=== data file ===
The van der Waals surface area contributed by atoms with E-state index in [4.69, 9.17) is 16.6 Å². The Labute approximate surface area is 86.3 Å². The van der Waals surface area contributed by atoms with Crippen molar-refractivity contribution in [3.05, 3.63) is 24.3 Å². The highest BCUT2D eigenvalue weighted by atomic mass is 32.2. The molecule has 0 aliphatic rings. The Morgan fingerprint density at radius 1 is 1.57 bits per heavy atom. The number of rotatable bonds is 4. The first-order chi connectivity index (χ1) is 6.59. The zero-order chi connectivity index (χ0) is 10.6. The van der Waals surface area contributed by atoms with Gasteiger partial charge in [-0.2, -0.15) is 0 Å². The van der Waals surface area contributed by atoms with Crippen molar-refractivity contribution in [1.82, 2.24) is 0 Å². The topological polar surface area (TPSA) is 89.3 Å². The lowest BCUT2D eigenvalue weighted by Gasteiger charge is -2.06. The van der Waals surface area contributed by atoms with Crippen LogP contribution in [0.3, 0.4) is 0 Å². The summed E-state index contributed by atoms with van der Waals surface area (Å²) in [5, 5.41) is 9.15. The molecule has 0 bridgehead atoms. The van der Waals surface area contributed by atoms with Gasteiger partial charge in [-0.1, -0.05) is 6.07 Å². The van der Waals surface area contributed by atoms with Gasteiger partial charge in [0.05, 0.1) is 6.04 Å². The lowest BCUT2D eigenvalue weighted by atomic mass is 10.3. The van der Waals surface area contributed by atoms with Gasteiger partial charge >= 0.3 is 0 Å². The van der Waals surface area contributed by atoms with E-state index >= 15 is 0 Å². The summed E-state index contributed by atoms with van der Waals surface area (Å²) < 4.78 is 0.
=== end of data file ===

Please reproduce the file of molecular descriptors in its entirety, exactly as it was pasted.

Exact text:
The van der Waals surface area contributed by atoms with E-state index in [4.69, 9.17) is 16.6 Å². The Labute approximate surface area is 86.3 Å². The van der Waals surface area contributed by atoms with Crippen molar-refractivity contribution in [3.05, 3.63) is 24.3 Å². The highest BCUT2D eigenvalue weighted by atomic mass is 32.2. The molecule has 0 aliphatic rings. The Morgan fingerprint density at radius 1 is 1.57 bits per heavy atom. The number of rotatable bonds is 4. The first-order chi connectivity index (χ1) is 6.59. The zero-order chi connectivity index (χ0) is 10.6. The van der Waals surface area contributed by atoms with Gasteiger partial charge in [-0.2, -0.15) is 0 Å². The van der Waals surface area contributed by atoms with Crippen molar-refractivity contribution in [1.82, 2.24) is 0 Å². The topological polar surface area (TPSA) is 89.3 Å². The lowest BCUT2D eigenvalue weighted by Gasteiger charge is -2.06. The van der Waals surface area contributed by atoms with Crippen LogP contribution in [0.3, 0.4) is 0 Å². The summed E-state index contributed by atoms with van der Waals surface area (Å²) in [5, 5.41) is 9.15. The molecule has 0 bridgehead atoms. The van der Waals surface area contributed by atoms with Gasteiger partial charge in [-0.1, -0.05) is 6.07 Å². The van der Waals surface area contributed by atoms with Gasteiger partial charge in [0.05, 0.1) is 6.04 Å². The lowest BCUT2D eigenvalue weighted by atomic mass is 10.3. The van der Waals surface area contributed by atoms with Gasteiger partial charge >= 0.3 is 0 Å². The van der Waals surface area contributed by atoms with E-state index >= 15 is 0 Å². The summed E-state index contributed by atoms with van der Waals surface area (Å²) < 4.78 is 0.